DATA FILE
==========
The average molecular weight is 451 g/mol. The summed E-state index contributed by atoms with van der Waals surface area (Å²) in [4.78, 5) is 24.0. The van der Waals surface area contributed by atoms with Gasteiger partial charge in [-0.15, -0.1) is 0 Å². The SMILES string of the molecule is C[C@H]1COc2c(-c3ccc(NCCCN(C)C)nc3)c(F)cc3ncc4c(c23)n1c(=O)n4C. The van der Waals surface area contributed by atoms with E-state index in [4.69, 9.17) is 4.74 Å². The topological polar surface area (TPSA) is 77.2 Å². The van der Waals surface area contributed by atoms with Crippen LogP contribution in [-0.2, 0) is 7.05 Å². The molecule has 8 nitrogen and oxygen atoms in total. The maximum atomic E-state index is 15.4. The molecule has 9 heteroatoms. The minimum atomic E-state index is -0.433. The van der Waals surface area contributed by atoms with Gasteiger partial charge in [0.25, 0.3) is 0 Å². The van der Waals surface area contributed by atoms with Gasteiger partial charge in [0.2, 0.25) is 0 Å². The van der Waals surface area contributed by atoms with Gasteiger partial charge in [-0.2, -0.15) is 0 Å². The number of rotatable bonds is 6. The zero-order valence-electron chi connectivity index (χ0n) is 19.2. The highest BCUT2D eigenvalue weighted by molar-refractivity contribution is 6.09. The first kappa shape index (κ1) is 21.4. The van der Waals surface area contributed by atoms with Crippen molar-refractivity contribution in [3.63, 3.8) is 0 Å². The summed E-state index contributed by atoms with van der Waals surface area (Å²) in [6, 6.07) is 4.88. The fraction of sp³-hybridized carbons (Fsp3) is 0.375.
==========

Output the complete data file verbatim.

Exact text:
The average molecular weight is 451 g/mol. The summed E-state index contributed by atoms with van der Waals surface area (Å²) in [4.78, 5) is 24.0. The van der Waals surface area contributed by atoms with Gasteiger partial charge in [-0.15, -0.1) is 0 Å². The SMILES string of the molecule is C[C@H]1COc2c(-c3ccc(NCCCN(C)C)nc3)c(F)cc3ncc4c(c23)n1c(=O)n4C. The van der Waals surface area contributed by atoms with E-state index in [4.69, 9.17) is 4.74 Å². The topological polar surface area (TPSA) is 77.2 Å². The van der Waals surface area contributed by atoms with Crippen LogP contribution in [-0.2, 0) is 7.05 Å². The molecule has 8 nitrogen and oxygen atoms in total. The maximum atomic E-state index is 15.4. The molecule has 9 heteroatoms. The minimum atomic E-state index is -0.433. The van der Waals surface area contributed by atoms with Gasteiger partial charge in [0.25, 0.3) is 0 Å². The van der Waals surface area contributed by atoms with Gasteiger partial charge in [0.2, 0.25) is 0 Å². The van der Waals surface area contributed by atoms with Gasteiger partial charge in [-0.2, -0.15) is 0 Å². The number of rotatable bonds is 6. The zero-order valence-electron chi connectivity index (χ0n) is 19.2. The highest BCUT2D eigenvalue weighted by molar-refractivity contribution is 6.09. The first kappa shape index (κ1) is 21.4. The van der Waals surface area contributed by atoms with Crippen molar-refractivity contribution in [3.63, 3.8) is 0 Å². The summed E-state index contributed by atoms with van der Waals surface area (Å²) in [6, 6.07) is 4.88. The fraction of sp³-hybridized carbons (Fsp3) is 0.375.